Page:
Gjoka, 33, came to the United States when he was 17 on a 3-to-6-month temporary visa with no intention of returning to Albania. He said he came for a better life. He did some construction work, valet parking and roofing and hung out in Albanian coffee shops in Ridgewood, Queens. That’s where he met Kujitim Konci, a homeboy from Tirana, who he said had a reputation as one of the biggest gangsters in Albania. Gjoka wanted that lifestyle. From 2000 until his last arrest in 2008 all he did, everyday [sic] he said, is commit crimes.

He’d drive to Michigan to pick up 40 to 50 pounds of weed from Canada and he’d take it back to New York City, Konci tailing him in case he got pulled over. (The emergency plan was for Konci to smash into the police car and say he fell asleep at the wheel.) He said he was trafficking 50 to 100 pounds of marijuana every 10 days. He’d meet a female contact in rest stops near Buffalo and Syracuse, get into her back seat and drop thousands of dollars in a compartment, and she’d drive it across the border to pay the suppliers in Canada. He’d sit in dark cars, negotiating drug deals worth more than $100,000, sometimes with people he’d robbed in the past. These guys would demand to see each other’s families and to be shown where they lived before they did business together, so they’d have leverage.

Gjoka had a crew, and the Krasniqis had a crew, and the two of them worked together obtaining and distributing hundreds of pounds of marijuana from Canada. In 2005 a fight broke out between the crews in a bar. Someone pulled a knife on Gjoka. Gjoka didn’t man up and fight back…The Krasniqis don’t play. They sensed weakness and they were going to take over. They started causing mayhem at Gjoka crew hangouts. A war was on.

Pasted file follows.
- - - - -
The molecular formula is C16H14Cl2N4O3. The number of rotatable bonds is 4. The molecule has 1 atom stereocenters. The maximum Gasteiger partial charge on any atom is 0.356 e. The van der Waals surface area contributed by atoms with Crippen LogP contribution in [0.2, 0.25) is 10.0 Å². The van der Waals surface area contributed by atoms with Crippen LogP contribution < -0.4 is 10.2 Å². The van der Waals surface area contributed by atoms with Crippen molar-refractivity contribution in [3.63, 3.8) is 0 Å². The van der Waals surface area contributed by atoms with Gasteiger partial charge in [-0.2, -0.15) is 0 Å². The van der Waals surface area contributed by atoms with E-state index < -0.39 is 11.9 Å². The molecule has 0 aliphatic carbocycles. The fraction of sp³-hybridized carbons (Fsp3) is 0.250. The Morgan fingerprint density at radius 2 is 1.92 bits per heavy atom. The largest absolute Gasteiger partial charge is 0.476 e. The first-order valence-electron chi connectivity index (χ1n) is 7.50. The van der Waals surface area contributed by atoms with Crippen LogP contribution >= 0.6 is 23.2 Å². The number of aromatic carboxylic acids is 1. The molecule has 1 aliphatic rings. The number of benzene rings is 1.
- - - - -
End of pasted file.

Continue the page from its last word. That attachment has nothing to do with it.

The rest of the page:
The Gjoka crew, which included Erion Shehu, Skender Cakoni, Cela, Gentian Cara and a man named Visi, strapped for combat…The Krasniqi crew killed Shehu…The Krasniqis won. They’d pretty much cornered the weed business. Two members of the Krasniqi crew went back to Albania. One was Almir Rrapo, the civil servant to an Albanian minister. Another was Gentian Kasa, who was later shot to death in Brooklyn in 2007, one of the two soldiers who showed up on that doorstep threatening to rape someone’s wife.

Muscled out of the weed game, Gjoka and others branched out into alien smuggling and ecstasy distribution, in addition to straight-up stealing.

Then there was an arson request for a factory in Jersey by a man named Louie, followed by two other arson jobs.

I heard a defense lawyer say that Gjoka will have spent $180,000 on him, and that he’ll wind up getting a new name, a new identity, and a spot in a special witness-protection program.

The first New York Albanian-mob trial started this week, in a federal courthouse on Pearl Street in Lower Manhattan. Originally there were nine to 11 defendants; Six have since pled guilty….Also pleading was Gentian Nikolli, 34, who came from Albania when he was 21, had guns and…had a reputation in the community for stabbing, punching, kicking people in the face, and committing other acts of violence a “remarkable” number of times. (He assaulted his own father.)…

On May 13, 2011, the U.S. Attorney requested that a plea deal for the Albanian civil servant, Almir Rrapo, be unsealed…The 28-year-old Rrapo, holder of a Masters degree in political science, pled guilty to nine felony counts and agreed to provide assistance to the U.S. government. He said that from 2003 to 2010 in Manhattan, Queens, Detroit and elsewhere, he was part of an operation that distributed 100 kilograms of marijuana (street value $3 million), robbed a marijuana dealer, kidnapped a rival drug dealer, conspired to murder a marijuana supplier, murdered Erion (Lonka) Shehu. Rrapo also copped to possession of ecstasy with intent to distribute, and to supplying guns to others, including one with a silencer…Two men connected to the case are still at large: Dukajin (Duke) Nikollaj and Visi (last name unknown). The Canadian kidnappers, assaulters and drug suppliers are still free.